Aerocool DS200 ATX Case Review (It’s Very Orange…)

I’ve recently been tidying up and getting rid of a lot of things before a house move in the new year (goodbye beautiful new office).  I came across a whole bunch of PC components and decided to build myself a new NAS with a bunch of them.  I’ll be catching up on the NAS build in the new year but for now wanted to focus on the case.

The only component I didn’t have spare was a case to house anything in.  I’ve been trying to get the blue and orange themes split equally in my office so decided to go with an orange case.  The only other requirements were that it had to support a full ATX board and have at least 5x 3.5” bays and 2x 2.5” bays.  Sounds easy enough but it turns out most people don’t want orange cases and those who do don’t tend to have full sized ATX boards.  Thankfully I discovered a case I fell in love with the looks of – the Aerocool DS200.  The case is reminiscent of my favourite car I ever owned – simple orange and black paired together and nothing flashier than that, but my favourite colour pairing.

Finding a supplier in orange proved hard but I did find a single stalwart supplier in Scotland that got it me next day.  Whilst I’m sorting out all the details for the NAS post I thought I’d give a review of how I found the case.


For around £80 this is almost half the price of the Phanteks Enthoo Pro Luxe that I used in my Xeon build this summer.  With the Phanteks being the only non-rackmount case that I’d built with in the best part of a decade the DS200 was being compared to steep competition.

It came pretty well packaged and nothing was broken – always a good start.  The first thing I noticed thought was just how orange this case is – and it makes me want to get the green one to match if the colour profile is anything to go by.  It has orange along the front and top with an LCD display and a series of buttons and ports on the top of the case.  If you want to use water cooling or have additional air intakes on the top then the top orange panel can be removed and replaced with a black mesh panel.  This is the first gripe I have – if you are in that situation (and luckily I’m not) then you’re losing 50% of your orange surface area – a colour-coordinated mesh would have been a great bit of detail.


There are other places the detail lacks as well.  The LED control panel doesn’t actually have orange as a colour (it does, however, match every other possible case combination) – but thankfully the yellow is almost orange so I can try to ignore it… I’ll always know it’s supposed to be yellow though.  I also feel the black side panels could have had a bit more flair for detail to tie in with the orange theme although I can see how that may have been overwhelming for many.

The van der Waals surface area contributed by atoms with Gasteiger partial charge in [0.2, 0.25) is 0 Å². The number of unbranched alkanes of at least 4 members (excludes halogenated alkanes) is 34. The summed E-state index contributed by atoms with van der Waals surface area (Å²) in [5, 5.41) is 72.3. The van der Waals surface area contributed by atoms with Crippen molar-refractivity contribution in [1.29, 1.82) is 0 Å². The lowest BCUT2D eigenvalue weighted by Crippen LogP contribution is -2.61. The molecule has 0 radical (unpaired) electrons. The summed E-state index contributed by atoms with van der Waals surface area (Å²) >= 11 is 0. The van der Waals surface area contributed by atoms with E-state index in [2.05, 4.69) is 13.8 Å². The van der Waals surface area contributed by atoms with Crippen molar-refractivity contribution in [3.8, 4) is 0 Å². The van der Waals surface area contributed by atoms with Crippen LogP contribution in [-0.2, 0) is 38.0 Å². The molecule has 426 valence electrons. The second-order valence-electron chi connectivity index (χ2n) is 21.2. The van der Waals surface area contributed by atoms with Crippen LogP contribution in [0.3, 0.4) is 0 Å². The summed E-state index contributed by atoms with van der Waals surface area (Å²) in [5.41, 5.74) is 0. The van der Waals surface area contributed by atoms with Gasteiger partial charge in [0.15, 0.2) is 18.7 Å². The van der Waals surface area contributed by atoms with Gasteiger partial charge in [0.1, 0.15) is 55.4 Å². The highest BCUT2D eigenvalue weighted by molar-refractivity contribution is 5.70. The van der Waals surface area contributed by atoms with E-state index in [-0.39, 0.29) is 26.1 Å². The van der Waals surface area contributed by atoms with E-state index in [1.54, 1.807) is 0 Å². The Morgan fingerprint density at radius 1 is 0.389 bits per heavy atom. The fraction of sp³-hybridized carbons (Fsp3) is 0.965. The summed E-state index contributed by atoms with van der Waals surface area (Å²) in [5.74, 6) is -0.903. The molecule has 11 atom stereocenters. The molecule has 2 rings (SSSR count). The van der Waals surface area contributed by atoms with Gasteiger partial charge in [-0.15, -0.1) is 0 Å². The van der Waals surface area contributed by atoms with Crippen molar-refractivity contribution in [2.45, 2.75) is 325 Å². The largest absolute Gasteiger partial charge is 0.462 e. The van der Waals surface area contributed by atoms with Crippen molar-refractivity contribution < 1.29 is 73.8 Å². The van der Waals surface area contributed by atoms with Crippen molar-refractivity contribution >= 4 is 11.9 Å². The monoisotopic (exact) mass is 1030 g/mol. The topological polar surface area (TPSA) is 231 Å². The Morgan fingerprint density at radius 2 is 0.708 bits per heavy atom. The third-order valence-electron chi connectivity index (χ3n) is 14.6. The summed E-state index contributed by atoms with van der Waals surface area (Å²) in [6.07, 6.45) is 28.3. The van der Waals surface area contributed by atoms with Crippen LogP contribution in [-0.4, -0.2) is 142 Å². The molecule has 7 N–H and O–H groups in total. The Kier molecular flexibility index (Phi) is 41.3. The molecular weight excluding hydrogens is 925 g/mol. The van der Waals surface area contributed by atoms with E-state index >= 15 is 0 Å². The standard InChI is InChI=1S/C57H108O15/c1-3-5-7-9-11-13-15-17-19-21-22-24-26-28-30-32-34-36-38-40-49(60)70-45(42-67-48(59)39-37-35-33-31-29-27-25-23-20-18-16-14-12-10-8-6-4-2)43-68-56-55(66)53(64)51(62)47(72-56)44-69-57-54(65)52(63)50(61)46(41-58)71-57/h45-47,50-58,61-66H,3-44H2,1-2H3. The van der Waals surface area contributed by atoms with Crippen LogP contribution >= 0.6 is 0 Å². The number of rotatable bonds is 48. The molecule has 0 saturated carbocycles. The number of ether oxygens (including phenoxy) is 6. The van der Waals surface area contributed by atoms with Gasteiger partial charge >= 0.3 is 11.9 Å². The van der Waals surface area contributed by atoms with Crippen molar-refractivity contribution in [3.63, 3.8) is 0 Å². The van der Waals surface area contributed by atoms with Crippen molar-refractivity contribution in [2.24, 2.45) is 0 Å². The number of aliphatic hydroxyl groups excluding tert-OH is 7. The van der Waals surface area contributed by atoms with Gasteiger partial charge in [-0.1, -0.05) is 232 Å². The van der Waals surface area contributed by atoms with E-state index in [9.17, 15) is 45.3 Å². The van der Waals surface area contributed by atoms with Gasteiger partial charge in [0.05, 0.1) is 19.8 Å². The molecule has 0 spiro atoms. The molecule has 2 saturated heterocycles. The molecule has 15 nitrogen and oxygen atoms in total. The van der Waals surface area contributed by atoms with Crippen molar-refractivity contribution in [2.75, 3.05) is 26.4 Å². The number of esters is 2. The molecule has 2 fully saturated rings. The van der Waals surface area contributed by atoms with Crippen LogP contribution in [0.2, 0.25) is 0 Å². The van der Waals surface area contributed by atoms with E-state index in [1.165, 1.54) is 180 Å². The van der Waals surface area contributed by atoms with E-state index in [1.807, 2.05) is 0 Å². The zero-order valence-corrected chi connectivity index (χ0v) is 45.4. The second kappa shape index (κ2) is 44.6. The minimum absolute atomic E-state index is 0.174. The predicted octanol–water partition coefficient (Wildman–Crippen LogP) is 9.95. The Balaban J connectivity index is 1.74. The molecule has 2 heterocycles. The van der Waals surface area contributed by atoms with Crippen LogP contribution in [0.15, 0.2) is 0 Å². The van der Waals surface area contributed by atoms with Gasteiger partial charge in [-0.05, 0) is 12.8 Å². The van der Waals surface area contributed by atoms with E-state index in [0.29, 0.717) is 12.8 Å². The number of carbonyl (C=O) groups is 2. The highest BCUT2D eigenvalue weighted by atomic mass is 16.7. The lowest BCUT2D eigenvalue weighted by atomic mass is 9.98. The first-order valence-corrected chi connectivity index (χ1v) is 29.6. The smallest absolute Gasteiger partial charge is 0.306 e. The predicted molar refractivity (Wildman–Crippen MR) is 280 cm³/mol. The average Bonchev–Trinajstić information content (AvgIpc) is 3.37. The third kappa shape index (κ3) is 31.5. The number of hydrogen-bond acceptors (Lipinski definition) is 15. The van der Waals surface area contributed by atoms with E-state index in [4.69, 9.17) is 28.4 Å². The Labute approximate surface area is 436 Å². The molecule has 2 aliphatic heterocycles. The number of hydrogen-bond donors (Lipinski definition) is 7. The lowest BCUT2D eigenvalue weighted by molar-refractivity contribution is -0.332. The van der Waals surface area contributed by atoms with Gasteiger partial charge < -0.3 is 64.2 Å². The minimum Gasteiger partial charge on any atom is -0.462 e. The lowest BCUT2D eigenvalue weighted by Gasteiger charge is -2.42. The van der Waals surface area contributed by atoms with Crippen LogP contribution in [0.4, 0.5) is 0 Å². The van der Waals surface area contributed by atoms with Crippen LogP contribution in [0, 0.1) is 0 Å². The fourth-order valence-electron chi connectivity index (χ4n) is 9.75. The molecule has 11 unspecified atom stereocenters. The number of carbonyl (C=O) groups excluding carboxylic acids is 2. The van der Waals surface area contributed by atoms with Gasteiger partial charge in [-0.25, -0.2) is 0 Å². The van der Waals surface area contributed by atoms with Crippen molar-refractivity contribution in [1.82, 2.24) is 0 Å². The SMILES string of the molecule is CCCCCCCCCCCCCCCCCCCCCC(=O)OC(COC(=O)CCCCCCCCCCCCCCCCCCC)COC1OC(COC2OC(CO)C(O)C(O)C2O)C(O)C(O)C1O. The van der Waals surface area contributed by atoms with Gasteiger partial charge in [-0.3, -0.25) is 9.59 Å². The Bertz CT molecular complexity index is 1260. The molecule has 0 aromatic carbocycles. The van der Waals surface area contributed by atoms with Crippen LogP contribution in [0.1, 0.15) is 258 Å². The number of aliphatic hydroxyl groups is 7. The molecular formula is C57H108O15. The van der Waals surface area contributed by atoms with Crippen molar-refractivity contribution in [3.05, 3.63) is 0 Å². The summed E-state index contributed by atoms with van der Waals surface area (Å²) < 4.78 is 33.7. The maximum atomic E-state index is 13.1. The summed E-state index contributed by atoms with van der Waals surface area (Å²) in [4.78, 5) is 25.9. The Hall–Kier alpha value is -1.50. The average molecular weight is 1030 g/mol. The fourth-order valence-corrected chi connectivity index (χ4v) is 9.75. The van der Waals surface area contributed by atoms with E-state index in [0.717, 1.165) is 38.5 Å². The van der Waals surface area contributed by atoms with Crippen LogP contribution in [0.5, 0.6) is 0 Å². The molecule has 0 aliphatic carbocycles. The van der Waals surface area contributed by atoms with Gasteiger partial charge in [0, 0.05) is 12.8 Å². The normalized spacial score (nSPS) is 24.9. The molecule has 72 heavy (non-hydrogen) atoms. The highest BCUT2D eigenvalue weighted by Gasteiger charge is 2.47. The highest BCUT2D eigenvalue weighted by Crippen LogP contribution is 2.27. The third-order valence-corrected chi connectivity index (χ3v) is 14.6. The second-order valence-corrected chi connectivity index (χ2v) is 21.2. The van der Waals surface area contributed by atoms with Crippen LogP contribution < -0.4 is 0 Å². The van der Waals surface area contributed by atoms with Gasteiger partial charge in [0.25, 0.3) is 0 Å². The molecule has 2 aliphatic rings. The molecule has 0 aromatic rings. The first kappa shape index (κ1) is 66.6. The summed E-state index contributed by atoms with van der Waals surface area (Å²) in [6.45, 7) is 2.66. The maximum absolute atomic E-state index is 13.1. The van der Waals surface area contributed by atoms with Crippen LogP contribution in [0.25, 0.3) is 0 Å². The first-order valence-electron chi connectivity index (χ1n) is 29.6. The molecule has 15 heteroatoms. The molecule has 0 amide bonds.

The case was reasonably easy to work with but there were a couple of issues – the biggest was the lack of space when using a large PSU and full sized ATX motherboard.  The whole of the case was filled and there would be nowhere else to fit an additional water cooling hardware other than a radiator in the top.  The included fans weren’t great either – a little noisy, no PWM and not actually connected to the included fan controller (which is connected to the three not-included fans for some reason).

The biggest problem of all was how little space was behind the case for cable management.  I felt like I was going on a six week holiday with only a cabin-sized suitcase and I literally had to put my feet against it to convince it to shut when I filled all the drive bays and routed all my cables behind the motherboard.  I should say that it was manageable and with fewer drives in use (I had 6 wired up) there would be no problem but if you are maximising this case then you need to bare that in mind.  There is the option of a see-through side panel for the case but I’m not yet convinced I can make the insides beautiful enough that I want to show it off – I think I need to get back to some more cable management and colour co-ordinating some cables to compensate before I take the plunge.

There were a lot of nice features though.  The hard disk trays, although made out of really cheap plastic, were incredibly easy to mount and the 3.5” ones in particular just “clicked in” to the drives.  They’re also designed that the ports face the rear-side of the case helping with cable management.  If you have an optical drive the case also comes with a matching orange plastic cover to go on the front of your drive so that it blends in meaning you don’t end up with white plastic ruining your build.  Did I mention it’s orange?  If that’s not enough the coloured section of the case has a really pleasing soft-plastic feel to it.  Some people have described the feel as leather, I’m not sure what kind of hide they’re used to though so I wouldn’t get your hopes that high.  Finally the top panel actually works out really nicely.  I wasn’t sure how I felt about top-mounted rather than front-facing USB ports but having used this thing for a couple of days I’ve actually quite liked them and the included temperature sensor (which I’ve placed between all my hard disks) is useful to tell at a quick glance how the cooling is going.

For around £80 I was happy with the case – I think it looks distinctive, I love the LCD display on the top and I got a build done in about an hour including trying to route all the cables neatly and I’m really happy with the end result.  It’s not in the league of the Phanteks but it was still a great case to work in and whenever I see that glowing orange hunk on my desk it cheers me up.


In a couple of weeks I’ll be posting about my new 16TB NAS build that went in here.  It’s been a fun build (it’s both virtualised and physical simultaneously) but for now just a taster of the case whilst I get ready for Christmas.



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